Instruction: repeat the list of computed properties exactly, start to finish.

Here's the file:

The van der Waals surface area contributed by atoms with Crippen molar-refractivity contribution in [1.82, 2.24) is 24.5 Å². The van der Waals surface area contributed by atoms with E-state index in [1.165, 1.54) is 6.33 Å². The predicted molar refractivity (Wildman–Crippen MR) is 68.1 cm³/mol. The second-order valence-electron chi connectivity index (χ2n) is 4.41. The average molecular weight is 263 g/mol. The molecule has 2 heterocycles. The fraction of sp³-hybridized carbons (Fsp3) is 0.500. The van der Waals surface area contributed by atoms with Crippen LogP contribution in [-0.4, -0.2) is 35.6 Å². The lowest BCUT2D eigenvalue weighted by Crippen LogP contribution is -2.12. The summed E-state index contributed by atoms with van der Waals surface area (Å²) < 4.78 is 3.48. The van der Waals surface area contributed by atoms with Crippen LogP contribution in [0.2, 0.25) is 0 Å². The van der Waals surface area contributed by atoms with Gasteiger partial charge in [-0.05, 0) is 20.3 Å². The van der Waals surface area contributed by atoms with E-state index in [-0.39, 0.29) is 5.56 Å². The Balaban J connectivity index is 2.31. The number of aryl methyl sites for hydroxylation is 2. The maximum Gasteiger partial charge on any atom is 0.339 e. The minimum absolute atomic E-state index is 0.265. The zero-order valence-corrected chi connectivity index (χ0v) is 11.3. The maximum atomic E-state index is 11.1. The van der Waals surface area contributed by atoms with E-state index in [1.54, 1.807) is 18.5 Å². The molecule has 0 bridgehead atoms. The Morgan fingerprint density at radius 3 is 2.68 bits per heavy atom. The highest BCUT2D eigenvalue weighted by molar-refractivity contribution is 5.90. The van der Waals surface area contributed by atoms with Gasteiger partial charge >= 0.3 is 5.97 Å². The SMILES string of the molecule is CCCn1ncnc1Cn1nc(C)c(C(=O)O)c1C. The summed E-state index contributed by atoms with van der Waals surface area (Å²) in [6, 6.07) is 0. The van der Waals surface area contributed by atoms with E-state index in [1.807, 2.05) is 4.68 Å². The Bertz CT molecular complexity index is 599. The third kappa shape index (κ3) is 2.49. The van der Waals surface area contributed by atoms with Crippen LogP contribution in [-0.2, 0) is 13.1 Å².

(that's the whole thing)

The van der Waals surface area contributed by atoms with Crippen molar-refractivity contribution in [1.82, 2.24) is 24.5 Å². The van der Waals surface area contributed by atoms with E-state index in [1.165, 1.54) is 6.33 Å². The predicted molar refractivity (Wildman–Crippen MR) is 68.1 cm³/mol. The second-order valence-electron chi connectivity index (χ2n) is 4.41. The average molecular weight is 263 g/mol. The molecule has 2 heterocycles. The fraction of sp³-hybridized carbons (Fsp3) is 0.500. The van der Waals surface area contributed by atoms with Crippen LogP contribution in [-0.4, -0.2) is 35.6 Å². The lowest BCUT2D eigenvalue weighted by Crippen LogP contribution is -2.12. The summed E-state index contributed by atoms with van der Waals surface area (Å²) < 4.78 is 3.48. The van der Waals surface area contributed by atoms with Crippen LogP contribution in [0.2, 0.25) is 0 Å². The van der Waals surface area contributed by atoms with Gasteiger partial charge in [-0.05, 0) is 20.3 Å². The van der Waals surface area contributed by atoms with E-state index in [-0.39, 0.29) is 5.56 Å². The Balaban J connectivity index is 2.31. The number of aryl methyl sites for hydroxylation is 2. The maximum Gasteiger partial charge on any atom is 0.339 e. The minimum absolute atomic E-state index is 0.265. The zero-order valence-corrected chi connectivity index (χ0v) is 11.3. The maximum atomic E-state index is 11.1. The van der Waals surface area contributed by atoms with E-state index in [1.54, 1.807) is 18.5 Å². The molecule has 0 bridgehead atoms. The Morgan fingerprint density at radius 3 is 2.68 bits per heavy atom. The highest BCUT2D eigenvalue weighted by molar-refractivity contribution is 5.90. The van der Waals surface area contributed by atoms with Gasteiger partial charge >= 0.3 is 5.97 Å². The SMILES string of the molecule is CCCn1ncnc1Cn1nc(C)c(C(=O)O)c1C. The summed E-state index contributed by atoms with van der Waals surface area (Å²) in [6, 6.07) is 0. The van der Waals surface area contributed by atoms with E-state index in [1.807, 2.05) is 4.68 Å². The Bertz CT molecular complexity index is 599. The third kappa shape index (κ3) is 2.49. The van der Waals surface area contributed by atoms with Crippen LogP contribution in [-0.2, 0) is 13.1 Å².